Son's mystery death still mother's misery

November 24, 2000

Son's mystery death still mother's misery

By ANDREW SCHOTZ / Staff Writer

Time hasn't healed all of Irene Smith's wounds.

Almost 2 1/2 years have passed since her son, Joshua, died mysteriously after an evening of drinking and partying with friends near an old railroad bridge.


On that July 1998 night, Joshua, 17, ended up in a trash bin outside the Red Byrd Restaurant, Motel & Banquet Hall in Keedysville, where he worked. The bin was later carted away with him in it.

Someone sorting through recyclables in Rockville, Md., found Joshua's body the next day.

There are several theories of how he died. One is that someone killed him, but there is no evidence of that. Irene Smith, a Boonsboro resident, doubts a leading police theory that her son slept there on purpose.


"It was hot that night," she said. "It was smelly inside. Would he have crawled in and closed the door?"

Robert L. Smith Jr., Joshua's father and Irene Smith's ex-husband, is equally perplexed. Joshua was too finicky to lie down among empty meat boxes, he said.

There are other nagging questions.

Was Joshua's head injury sustained before he died? Was it caused when a truck emptied the trash bin?

If he actually tried to nap in the bin, why were his shorts - which he wore over boxer shorts - removed, torn and lying next to him?

Irene Smith wants to learn the elusive truth.

"I've thought about just letting it be," she said, her arm quivering as she held her notes and other papers. "I've wondered if that would be best, but it just doesn't feel right."

Eight months ago, a friend helped her cause by hiring Don Newcomer, a private investigator and retired Maryland State Police trooper from Baltimore County.

Newcomer said he met Oct. 31 with Assistant Washington County State's Attorney Susan Lochbaum and Washington County Sheriff's Department Cpl. Pete Lazich to discuss the case and both have been helpful.

"The investigation is still not closed," Newcomer said. "It's merely suspended."

Lazich's answering machine said he is out of his office until Nov. 29. Sgt. Mark Faith did not return two calls this week.

Washington County State's Attorney Kenneth Long would not talk about the matter. "We don't make comments about open cases," he said.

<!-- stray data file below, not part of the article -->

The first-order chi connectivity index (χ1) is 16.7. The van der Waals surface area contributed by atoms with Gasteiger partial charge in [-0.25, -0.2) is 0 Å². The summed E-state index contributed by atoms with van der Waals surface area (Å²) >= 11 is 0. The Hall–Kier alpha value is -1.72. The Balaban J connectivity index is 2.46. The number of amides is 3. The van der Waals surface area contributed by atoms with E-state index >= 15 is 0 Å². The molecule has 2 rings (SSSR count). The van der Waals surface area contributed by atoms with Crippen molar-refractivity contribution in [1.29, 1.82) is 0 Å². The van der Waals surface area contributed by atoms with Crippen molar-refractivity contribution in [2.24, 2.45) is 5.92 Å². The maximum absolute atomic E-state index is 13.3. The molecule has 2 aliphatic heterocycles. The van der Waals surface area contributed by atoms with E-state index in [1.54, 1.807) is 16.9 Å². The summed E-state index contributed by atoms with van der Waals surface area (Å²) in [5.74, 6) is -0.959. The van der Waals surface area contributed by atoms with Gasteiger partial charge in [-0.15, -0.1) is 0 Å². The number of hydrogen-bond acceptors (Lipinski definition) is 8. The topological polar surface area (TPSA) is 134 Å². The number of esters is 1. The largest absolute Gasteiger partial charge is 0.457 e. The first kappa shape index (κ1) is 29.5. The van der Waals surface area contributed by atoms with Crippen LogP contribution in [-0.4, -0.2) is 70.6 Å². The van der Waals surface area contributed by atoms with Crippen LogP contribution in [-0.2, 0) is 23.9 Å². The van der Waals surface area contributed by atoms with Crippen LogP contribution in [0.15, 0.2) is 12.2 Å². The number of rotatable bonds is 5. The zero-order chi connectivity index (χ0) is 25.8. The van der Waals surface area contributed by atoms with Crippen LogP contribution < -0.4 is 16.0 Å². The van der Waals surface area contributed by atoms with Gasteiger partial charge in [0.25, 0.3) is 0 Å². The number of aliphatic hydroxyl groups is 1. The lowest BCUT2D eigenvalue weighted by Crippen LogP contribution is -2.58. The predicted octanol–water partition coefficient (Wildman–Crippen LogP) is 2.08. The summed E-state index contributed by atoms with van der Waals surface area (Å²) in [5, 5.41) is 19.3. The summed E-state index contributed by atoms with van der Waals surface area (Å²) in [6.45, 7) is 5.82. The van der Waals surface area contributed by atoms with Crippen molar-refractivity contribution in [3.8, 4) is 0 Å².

Newcomer said he is still trying to speak to people who saw Joshua on the night he died. He also has asked for blood on Joshua's shirt to be tested.

Joshua's body sustained numerous injuries to the head, ribs and leg. An autopsy said the injuries were postmortem- they occurred after death.

But a temporal fracture on Joshua's skull was later declared to have happened before he died, Newcomer said. Irene Smith said the blood on her son's shirt probably came from this wound and she wondered if it stemmed from a fight.

Joshua had several drinks of Southern Comfort the night he died, according to his mother and Newcomer.

Irene Smith knows that her son was drinking, as he had before. "Sometimes I'd breathalyze him if he was going to a party," she said. "As a mother, I was trying to do what I could to protect him from some things."

Robert Smith, who lives in Hagerstown, said his son turned into "a real calm boy" after being "a little ornery" as a kid. They enjoyed a close relationship, he said, especially when the father coached his son in Little League baseball.

What he misses most is "just being close to him," Robert Smith said.

"He loved to have fun," Irene Smith said. "He enjoyed his life."

With one year of high school left, Joshua was thinking of joining the U.S. Marine Corps and then going into law enforcement, his mother said.

She has been talking often to Robert Smith about Newcomer's investigation.

Robert Smith supports what she's doing.

"There were a lot of things left undone," he said.

"I don't feel satisfied where it was left," Irene Smith said.

Her quest is solace, not revenge.

"I'm not out to get someone into trouble," she said. "What I'm looking for personally is to stop looking and to close it."

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